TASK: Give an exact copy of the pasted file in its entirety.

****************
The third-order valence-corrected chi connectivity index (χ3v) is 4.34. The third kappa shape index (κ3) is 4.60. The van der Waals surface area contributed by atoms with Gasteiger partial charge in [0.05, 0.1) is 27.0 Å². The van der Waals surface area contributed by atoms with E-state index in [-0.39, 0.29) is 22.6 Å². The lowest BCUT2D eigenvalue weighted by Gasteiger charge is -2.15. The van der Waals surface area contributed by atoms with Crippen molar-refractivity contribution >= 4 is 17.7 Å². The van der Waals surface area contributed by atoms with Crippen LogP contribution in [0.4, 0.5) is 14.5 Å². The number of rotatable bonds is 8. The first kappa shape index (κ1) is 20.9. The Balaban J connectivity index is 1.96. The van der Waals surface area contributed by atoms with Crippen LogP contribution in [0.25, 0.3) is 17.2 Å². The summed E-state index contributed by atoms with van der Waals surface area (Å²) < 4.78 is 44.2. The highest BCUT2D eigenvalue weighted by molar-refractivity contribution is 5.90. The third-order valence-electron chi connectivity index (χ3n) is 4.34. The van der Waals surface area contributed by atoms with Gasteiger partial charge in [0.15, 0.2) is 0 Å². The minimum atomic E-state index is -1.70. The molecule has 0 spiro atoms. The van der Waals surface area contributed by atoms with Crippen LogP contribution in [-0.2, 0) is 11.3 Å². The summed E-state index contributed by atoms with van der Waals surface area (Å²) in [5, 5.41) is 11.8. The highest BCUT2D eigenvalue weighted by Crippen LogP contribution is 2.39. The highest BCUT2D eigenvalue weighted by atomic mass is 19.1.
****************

The third-order valence-corrected chi connectivity index (χ3v) is 4.34. The third kappa shape index (κ3) is 4.60. The van der Waals surface area contributed by atoms with Gasteiger partial charge in [0.05, 0.1) is 27.0 Å². The van der Waals surface area contributed by atoms with E-state index in [-0.39, 0.29) is 22.6 Å². The lowest BCUT2D eigenvalue weighted by Gasteiger charge is -2.15. The van der Waals surface area contributed by atoms with Crippen molar-refractivity contribution >= 4 is 17.7 Å². The van der Waals surface area contributed by atoms with Crippen LogP contribution in [0.4, 0.5) is 14.5 Å². The number of rotatable bonds is 8. The first kappa shape index (κ1) is 20.9. The Balaban J connectivity index is 1.96. The van der Waals surface area contributed by atoms with Crippen LogP contribution in [0.25, 0.3) is 17.2 Å². The summed E-state index contributed by atoms with van der Waals surface area (Å²) < 4.78 is 44.2. The highest BCUT2D eigenvalue weighted by molar-refractivity contribution is 5.90. The third-order valence-electron chi connectivity index (χ3n) is 4.34. The van der Waals surface area contributed by atoms with Gasteiger partial charge in [0.15, 0.2) is 0 Å². The minimum atomic E-state index is -1.70. The molecule has 0 spiro atoms. The van der Waals surface area contributed by atoms with Crippen LogP contribution in [-0.2, 0) is 11.3 Å². The summed E-state index contributed by atoms with van der Waals surface area (Å²) in [5, 5.41) is 11.8. The highest BCUT2D eigenvalue weighted by Crippen LogP contribution is 2.39. The highest BCUT2D eigenvalue weighted by atomic mass is 19.1.